Perhaps one of HPB’s most fascinating discussions about karma occurred in one of the last meetings of the Blavatsky Lodge in London of which we have a record. During a meeting on June 6, 1889, HPB is asked if there is such a thing as unmerited suffering, to which she responds: “Very often you have sufferings through causes generated by other persons, of which you are not guilty at all.” Later she adds, “Very often you suffer for things you have never committed, but you simply happen to fall under this current...You suffer tremendously, and you suffer that which is not merited, and then you have to have an adequate bliss and reward for it” (Gomes, 597). During that session, HPB spoke further on the subject of free will as well as on other aspects of karma, including accidents, which she called the “commas and semicolons” of existence, adding that they are not “preordained.”
A major question which naturally arises when we consider entangled karma is the extent to which there is such a thing as personal karma. We are all accustomed to speaking of my karma or your karma, as though I and you were so completely separate that no relationship existed between us. Yet if all that exists is rooted in the One, must there not exist some kind of relationship, so that whatever I do or think or feel must reverberate or resonate across time and space to affect all other sentient beings? On a very practical level, to what extent is it karmic that my small bank account is affected by the global financial crisis? Or, to take a more useful example, if someone whom I may not even know is terminally ill (which is usually thought of as a karmic condition), to what extent are my thoughts of healing of any benefit whatsoever?
Many other questions arise as we consider the implications of entanglement. And if that concept provides at least a possible explanation for psychic and parapsychic events, why may it not be useful in considering such universal principles as periodicity and causality (or even acausal phenomena)? Since connections continue to exist between particles of matter however much those particles appear to be severed, what of the currents that flow, the connections that always exist, between what I consider to be myself as an independent entity and all other beings in this wondrously beautiful universe, however separate each of them may appear and whether they are viewed as beautiful or ugly?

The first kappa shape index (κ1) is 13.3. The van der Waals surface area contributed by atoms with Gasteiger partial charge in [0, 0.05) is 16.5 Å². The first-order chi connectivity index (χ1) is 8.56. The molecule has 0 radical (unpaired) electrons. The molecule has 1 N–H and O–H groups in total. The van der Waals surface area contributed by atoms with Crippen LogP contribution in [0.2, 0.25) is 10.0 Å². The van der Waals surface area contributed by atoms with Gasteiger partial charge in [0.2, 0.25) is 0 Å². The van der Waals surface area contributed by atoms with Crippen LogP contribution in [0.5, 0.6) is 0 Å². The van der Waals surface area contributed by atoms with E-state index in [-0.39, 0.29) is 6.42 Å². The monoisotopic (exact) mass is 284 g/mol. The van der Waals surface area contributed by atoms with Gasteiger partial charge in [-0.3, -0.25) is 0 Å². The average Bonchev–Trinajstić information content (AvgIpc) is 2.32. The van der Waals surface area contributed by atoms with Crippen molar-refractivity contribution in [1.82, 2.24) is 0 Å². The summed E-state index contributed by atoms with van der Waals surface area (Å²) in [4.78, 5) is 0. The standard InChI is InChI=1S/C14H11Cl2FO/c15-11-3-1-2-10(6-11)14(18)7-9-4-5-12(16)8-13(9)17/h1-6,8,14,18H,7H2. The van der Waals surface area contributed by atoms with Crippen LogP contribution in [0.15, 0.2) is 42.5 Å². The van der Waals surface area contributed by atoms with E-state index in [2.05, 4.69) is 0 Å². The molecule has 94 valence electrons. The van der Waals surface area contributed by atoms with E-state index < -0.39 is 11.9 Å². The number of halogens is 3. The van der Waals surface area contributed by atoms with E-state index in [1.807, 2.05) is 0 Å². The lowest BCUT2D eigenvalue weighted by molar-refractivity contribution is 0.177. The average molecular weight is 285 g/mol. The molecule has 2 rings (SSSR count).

Truly we live in an entangled universe, and all its modes of behavior are subject to the same universal laws. Karma is but one expression of those laws, the singular expression that ever seeks harmony and equilibrium as we journey on the evolutionary path of ever-expanding consciousness, from the One home to the One. Welcome, all our fellow pilgrims, at whatever stage you may be, mineral, plant, animal, human, adept. We may appear to be separate notes in the great symphony of life, but sound any note and all other notes will respond. Yes, that is karma.
Blavatsky, H.P. The Key to Theosophy. Wheaton: Quest, 1972.
———. The Secret Doctrine. Two volumes. Wheaton: Quest, 1978.
Chin, Vicente Hao, Jr., ed. The Mahatma Letters to A.P. Sinnett in Chronological Sequence. Manila: Theosophical Publishing House, 1998.
Gomes, Michael, ed. The Secret Doctrine Commentaries: The Unpublished 1889 Instructions. The Hague: I.S.I.S. Foundation, 2010.
Radin, Dean. Entangled Minds: Extrasensory Experiences in a Quantum Reality. New York: Paraview Pocket Books, 2006.
Joy MIlls was president of the Theosophical Society in America from 1965 to 1974. Her works include One Humdred Years of Theosophy: A History of the Theosophical Society in America; The One True Adventure: Theosophy and the Quest for Meaning; and Reflections on an Ageless Wisdom; A Commentary on the Mahatma Letters to A.P. Sinnett. She was interviewed in the Summer 2011 issue of Quest.